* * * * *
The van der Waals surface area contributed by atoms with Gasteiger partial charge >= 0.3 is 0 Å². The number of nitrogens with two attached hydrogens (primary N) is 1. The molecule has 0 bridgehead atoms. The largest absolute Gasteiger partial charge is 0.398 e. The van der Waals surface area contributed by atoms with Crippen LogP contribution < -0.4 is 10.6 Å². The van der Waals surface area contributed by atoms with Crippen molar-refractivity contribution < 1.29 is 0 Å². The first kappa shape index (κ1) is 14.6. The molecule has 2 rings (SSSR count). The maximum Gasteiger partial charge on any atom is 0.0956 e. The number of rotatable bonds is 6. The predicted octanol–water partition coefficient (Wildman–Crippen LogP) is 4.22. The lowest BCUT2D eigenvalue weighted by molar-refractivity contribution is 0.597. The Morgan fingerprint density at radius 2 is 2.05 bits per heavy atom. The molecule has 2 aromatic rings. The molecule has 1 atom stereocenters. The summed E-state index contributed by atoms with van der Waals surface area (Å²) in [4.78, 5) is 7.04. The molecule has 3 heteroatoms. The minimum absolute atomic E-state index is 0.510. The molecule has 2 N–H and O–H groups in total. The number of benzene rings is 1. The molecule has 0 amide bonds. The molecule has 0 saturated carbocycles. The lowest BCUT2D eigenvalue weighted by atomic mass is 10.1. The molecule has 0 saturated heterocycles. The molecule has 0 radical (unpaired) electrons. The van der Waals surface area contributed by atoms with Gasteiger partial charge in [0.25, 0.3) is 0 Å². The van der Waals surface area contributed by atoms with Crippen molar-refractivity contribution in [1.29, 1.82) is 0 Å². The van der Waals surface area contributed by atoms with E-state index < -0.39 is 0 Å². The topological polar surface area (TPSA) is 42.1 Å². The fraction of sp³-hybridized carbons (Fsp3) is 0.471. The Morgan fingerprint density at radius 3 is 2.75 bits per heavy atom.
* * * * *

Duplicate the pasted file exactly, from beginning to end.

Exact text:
The van der Waals surface area contributed by atoms with Gasteiger partial charge >= 0.3 is 0 Å². The number of nitrogens with two attached hydrogens (primary N) is 1. The molecule has 0 bridgehead atoms. The largest absolute Gasteiger partial charge is 0.398 e. The van der Waals surface area contributed by atoms with Crippen LogP contribution < -0.4 is 10.6 Å². The van der Waals surface area contributed by atoms with Crippen molar-refractivity contribution < 1.29 is 0 Å². The first kappa shape index (κ1) is 14.6. The molecule has 2 rings (SSSR count). The maximum Gasteiger partial charge on any atom is 0.0956 e. The number of rotatable bonds is 6. The predicted octanol–water partition coefficient (Wildman–Crippen LogP) is 4.22. The lowest BCUT2D eigenvalue weighted by molar-refractivity contribution is 0.597. The Morgan fingerprint density at radius 2 is 2.05 bits per heavy atom. The molecule has 2 aromatic rings. The molecule has 1 atom stereocenters. The summed E-state index contributed by atoms with van der Waals surface area (Å²) in [4.78, 5) is 7.04. The molecule has 3 heteroatoms. The minimum absolute atomic E-state index is 0.510. The molecule has 2 N–H and O–H groups in total. The number of benzene rings is 1. The molecule has 0 amide bonds. The molecule has 0 saturated carbocycles. The lowest BCUT2D eigenvalue weighted by atomic mass is 10.1. The molecule has 0 saturated heterocycles. The molecule has 0 radical (unpaired) electrons. The van der Waals surface area contributed by atoms with Gasteiger partial charge in [0.25, 0.3) is 0 Å². The van der Waals surface area contributed by atoms with Crippen molar-refractivity contribution in [1.29, 1.82) is 0 Å². The van der Waals surface area contributed by atoms with E-state index < -0.39 is 0 Å². The topological polar surface area (TPSA) is 42.1 Å². The fraction of sp³-hybridized carbons (Fsp3) is 0.471. The Morgan fingerprint density at radius 3 is 2.75 bits per heavy atom.